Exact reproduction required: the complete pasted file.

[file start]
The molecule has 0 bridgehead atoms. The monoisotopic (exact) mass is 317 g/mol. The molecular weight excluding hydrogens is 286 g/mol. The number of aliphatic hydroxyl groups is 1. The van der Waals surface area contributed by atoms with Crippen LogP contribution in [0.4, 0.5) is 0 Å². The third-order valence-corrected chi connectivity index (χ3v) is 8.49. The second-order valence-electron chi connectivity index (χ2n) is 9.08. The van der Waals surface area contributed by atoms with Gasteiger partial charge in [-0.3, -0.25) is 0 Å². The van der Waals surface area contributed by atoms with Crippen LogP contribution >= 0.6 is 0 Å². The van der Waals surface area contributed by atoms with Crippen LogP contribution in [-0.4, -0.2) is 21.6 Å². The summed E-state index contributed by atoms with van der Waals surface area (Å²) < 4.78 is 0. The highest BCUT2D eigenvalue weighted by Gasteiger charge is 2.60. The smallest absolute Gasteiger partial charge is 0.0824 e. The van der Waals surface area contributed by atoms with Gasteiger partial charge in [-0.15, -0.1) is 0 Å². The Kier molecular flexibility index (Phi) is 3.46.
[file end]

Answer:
The molecule has 0 bridgehead atoms. The monoisotopic (exact) mass is 317 g/mol. The molecular weight excluding hydrogens is 286 g/mol. The number of aliphatic hydroxyl groups is 1. The van der Waals surface area contributed by atoms with Crippen LogP contribution in [0.4, 0.5) is 0 Å². The third-order valence-corrected chi connectivity index (χ3v) is 8.49. The second-order valence-electron chi connectivity index (χ2n) is 9.08. The van der Waals surface area contributed by atoms with Gasteiger partial charge in [-0.3, -0.25) is 0 Å². The van der Waals surface area contributed by atoms with Crippen LogP contribution >= 0.6 is 0 Å². The van der Waals surface area contributed by atoms with Crippen LogP contribution in [-0.4, -0.2) is 21.6 Å². The summed E-state index contributed by atoms with van der Waals surface area (Å²) < 4.78 is 0. The highest BCUT2D eigenvalue weighted by Gasteiger charge is 2.60. The smallest absolute Gasteiger partial charge is 0.0824 e. The van der Waals surface area contributed by atoms with Gasteiger partial charge in [-0.15, -0.1) is 0 Å². The Kier molecular flexibility index (Phi) is 3.46.